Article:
Nebraska’s Ted Kooser, U.S. poet laureate from 2004 to 2006, offers “American Life in Poetry,” a column on contemporary poetry.
Kansas is flat and we all know that. So, where does a boy go when he feels like sledding down a hill? Casey Pycior, raised in Kansas, tells us.
Sledding in Wichita
As cars pass, laboring through the slush,
a boy, bundled against the stiff wind
in his snow suit, gloves, and scarf,
leans on his upright toboggan,
waiting his turn atop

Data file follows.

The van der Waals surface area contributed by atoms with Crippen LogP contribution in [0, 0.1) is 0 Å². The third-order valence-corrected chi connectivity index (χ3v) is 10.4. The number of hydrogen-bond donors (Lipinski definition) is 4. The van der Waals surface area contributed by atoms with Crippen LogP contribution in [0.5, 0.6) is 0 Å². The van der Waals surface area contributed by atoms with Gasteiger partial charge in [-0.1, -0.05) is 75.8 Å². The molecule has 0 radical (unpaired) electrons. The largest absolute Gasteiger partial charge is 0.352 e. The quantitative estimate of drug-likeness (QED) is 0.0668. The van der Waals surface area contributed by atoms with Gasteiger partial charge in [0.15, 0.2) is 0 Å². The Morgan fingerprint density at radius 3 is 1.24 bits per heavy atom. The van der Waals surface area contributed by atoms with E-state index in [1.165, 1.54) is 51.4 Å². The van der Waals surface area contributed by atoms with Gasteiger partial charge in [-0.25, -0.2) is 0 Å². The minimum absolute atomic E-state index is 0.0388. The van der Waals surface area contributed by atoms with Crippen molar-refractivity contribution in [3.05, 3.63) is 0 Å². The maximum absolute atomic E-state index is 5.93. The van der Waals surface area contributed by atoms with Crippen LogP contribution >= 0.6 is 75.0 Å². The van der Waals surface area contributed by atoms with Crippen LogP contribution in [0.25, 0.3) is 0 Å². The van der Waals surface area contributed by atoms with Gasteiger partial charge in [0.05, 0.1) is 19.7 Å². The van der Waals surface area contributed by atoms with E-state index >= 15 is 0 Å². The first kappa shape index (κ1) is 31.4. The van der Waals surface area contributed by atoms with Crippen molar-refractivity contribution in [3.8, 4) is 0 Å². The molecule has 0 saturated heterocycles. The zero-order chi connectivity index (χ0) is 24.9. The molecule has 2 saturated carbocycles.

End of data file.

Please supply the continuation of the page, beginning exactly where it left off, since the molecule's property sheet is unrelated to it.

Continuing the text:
the snow-packed overpass—
the highest point in town.
First one car exits, and then another,
each creeping down the icy ramp.
The brown grass pokes through
the two grooves carved in the short hill.
As the second car fishtails to a stop at the bottom,
brake lights glowing on the dirty snow,
the boy’s turn comes.
His trip to the bottom is swift—
only a second or two—
and he bails out just before the curb.
It’s not much, but it’s sledding in Wichita.
Poem copyright ©2011 by Casey Pycior and reprinted by permission of the poet. Introduction copyright © 2012 by The Poetry Foundation.